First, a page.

It has ten times more investors than all of India’s mutual funds put together. Isn’t it time LIC became a bit more transparent?

Watching the Life Insurance Corporation of India (LIC) in action recently has been like watching a superhero movie. India’s largest domestic institution has been dashing from one situation to another, performing the rescue act.

For much of last year, the behemoth was busy participating in the many shares sales from the Centre. So when the government decided to sell equity stakes in ONGC, NMDC, Nalco, Hindustan Copper and SAIL amid moribund markets, the LIC swooped in to mop up nearly half the shares on offer, while other institutions dragged their feet.

Yes, this could be justified on the premise on blue-chip PSU stocks offered ‘value’, after being beaten down in the market rout. But then, the LIC didn’t stop just with the large and sound public sector firms. It again appeared on the scene, right on cue, when the government sold stakes in the less attractive and fairly illiquid RCF, MMTC and ITDC.

Random acts of kindness

This year, it has gone one step further. Earlier this month, the government placed ₹1,800 crore worth of BHEL stock in a direct block deal with the insurer, never mind that a majority of analysts don’t rate the stock as a buy. But the insurer’s appetite for PSUs still wasn’t satiated. Within a fortnight of the BHEL deal it was queuing up with other anchor investors to buy units in the Centre’s new brainchild- the Central Public Sector Enterprise ETF (exchange traded fund)!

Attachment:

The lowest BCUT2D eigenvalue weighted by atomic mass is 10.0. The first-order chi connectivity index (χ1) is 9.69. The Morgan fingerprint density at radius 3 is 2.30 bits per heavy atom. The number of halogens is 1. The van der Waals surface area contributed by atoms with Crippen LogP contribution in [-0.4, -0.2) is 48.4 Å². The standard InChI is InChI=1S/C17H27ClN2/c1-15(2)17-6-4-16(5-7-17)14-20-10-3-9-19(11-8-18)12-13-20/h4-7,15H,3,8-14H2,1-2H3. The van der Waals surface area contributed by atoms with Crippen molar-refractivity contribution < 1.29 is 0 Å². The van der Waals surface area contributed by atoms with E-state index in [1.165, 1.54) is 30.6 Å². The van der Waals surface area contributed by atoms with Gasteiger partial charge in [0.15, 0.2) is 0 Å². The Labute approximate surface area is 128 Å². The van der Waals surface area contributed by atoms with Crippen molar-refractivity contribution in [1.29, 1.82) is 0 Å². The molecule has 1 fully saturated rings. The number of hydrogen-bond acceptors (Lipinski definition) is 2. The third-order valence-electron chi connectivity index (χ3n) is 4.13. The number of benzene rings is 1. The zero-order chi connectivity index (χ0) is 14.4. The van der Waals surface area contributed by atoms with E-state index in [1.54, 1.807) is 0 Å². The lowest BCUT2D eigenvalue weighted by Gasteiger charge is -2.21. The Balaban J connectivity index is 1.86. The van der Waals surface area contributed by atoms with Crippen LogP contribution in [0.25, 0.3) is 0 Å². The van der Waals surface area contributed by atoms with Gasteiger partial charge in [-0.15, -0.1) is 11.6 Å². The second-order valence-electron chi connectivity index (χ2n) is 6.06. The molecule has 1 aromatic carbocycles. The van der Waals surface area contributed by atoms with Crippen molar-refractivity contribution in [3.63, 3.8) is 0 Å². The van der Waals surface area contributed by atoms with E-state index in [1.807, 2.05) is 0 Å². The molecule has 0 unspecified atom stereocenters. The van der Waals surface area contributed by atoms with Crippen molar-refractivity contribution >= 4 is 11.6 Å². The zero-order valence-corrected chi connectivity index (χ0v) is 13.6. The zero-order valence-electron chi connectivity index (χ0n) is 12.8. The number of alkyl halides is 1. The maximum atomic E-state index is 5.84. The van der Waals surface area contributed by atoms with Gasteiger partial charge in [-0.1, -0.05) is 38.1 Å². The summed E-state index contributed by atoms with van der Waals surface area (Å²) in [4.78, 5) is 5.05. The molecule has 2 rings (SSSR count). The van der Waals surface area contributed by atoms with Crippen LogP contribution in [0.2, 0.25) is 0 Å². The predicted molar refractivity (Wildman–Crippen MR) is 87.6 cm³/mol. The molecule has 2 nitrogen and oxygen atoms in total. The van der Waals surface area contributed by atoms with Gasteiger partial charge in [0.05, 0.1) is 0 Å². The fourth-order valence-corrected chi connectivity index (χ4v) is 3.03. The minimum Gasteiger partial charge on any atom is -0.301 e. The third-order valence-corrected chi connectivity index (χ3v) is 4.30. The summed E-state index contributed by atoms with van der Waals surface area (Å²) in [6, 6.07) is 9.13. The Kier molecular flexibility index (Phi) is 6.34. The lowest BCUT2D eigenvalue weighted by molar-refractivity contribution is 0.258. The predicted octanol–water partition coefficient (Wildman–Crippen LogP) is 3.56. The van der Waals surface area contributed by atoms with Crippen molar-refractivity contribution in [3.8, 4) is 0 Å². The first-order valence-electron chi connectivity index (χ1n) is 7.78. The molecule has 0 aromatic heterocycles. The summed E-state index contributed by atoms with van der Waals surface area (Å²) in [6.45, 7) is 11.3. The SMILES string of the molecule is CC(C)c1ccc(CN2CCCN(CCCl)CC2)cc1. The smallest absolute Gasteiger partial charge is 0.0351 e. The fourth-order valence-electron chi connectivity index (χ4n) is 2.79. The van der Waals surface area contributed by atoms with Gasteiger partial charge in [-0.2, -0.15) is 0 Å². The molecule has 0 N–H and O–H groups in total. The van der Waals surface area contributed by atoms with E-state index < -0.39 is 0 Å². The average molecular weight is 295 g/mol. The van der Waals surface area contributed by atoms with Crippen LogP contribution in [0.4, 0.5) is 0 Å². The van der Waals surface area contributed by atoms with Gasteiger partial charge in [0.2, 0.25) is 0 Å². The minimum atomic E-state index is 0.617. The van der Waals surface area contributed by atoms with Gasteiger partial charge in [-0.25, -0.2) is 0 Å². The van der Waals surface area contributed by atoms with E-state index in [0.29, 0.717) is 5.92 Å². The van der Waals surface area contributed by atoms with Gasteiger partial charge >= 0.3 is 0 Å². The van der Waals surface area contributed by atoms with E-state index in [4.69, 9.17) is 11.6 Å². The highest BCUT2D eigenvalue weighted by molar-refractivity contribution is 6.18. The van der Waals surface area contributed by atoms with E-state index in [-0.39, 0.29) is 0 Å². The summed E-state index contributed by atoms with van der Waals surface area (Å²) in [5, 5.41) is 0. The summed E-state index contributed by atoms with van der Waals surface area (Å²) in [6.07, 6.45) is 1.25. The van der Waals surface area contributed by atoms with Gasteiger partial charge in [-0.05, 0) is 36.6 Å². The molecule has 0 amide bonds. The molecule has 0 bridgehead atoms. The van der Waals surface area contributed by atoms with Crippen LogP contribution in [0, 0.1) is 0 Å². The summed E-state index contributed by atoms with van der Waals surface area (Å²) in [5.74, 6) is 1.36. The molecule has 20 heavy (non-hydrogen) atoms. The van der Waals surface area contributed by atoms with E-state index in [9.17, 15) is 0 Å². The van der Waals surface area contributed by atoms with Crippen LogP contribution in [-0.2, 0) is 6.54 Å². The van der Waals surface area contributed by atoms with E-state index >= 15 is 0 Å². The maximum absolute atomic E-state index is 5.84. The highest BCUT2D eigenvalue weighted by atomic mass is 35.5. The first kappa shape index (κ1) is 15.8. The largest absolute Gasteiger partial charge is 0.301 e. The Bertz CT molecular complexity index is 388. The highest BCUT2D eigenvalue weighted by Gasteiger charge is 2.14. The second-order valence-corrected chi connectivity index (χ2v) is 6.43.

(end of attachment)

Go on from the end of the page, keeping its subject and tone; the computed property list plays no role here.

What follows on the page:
However, it is not just the Centre which has benefited from the LIC’s random acts of kindness in recent times. Many public sector banks, faced with loan write-offs and slower growth this year, have been looking to shore up their capital base to meet regulatory norms. A few have knocked at LIC’s doors and found a ready investor.

Other banks have been looking to LIC to subscribe to subordinated debt, to meet Basel III norms on capital adequacy. These high-yielding bonds are deemed risky by institutions because any capital erosion at the bank is absorbed by the buyer. But LIC has been obliging as ever. It was the first Indian institution to come forward to buy Tier 2 bonds placed by the United Bank of India; one of the most distressed banks in the PSU space.

It is certainly possible to argue that the LIC made each of these investment decisions in a completely bona fide manner. Indeed, in a recent interview, the LIC chairman said that it was not even fair to term these decisions as ‘bailouts’. After all, LIC is a long-term investor and therefore it is perfectly logical for it to buy beaten-down PSU or bank shares.

Too many questions

But the string of recent investments made by LIC certainly flags some risks in the mind of a prudent money manager. One, given the insurer’s propensity to pick up such large stakes in PSUs, what is its aggregate holding today, in each of these companies?

After all, given the sheer size of LIC’s investments, very large holdings in investee companies can impede the institution’s ability to sell its stakes without impacting the price. Two, does LIC adhere to any prudential investment limits on its equity and debt investments? Does it set any internal limits on its aggregate exposure to one issuer?

Three, what are its internal policies to curtail over-exposure to a single sector or theme, like PSUs? And how does it allocate its various random investments to its different schemes? Finally, what is the overall risk to LIC’s investment portfolio and thus to its policyholders, if its PSU and bank bets do fail to pay off over the ‘long term’?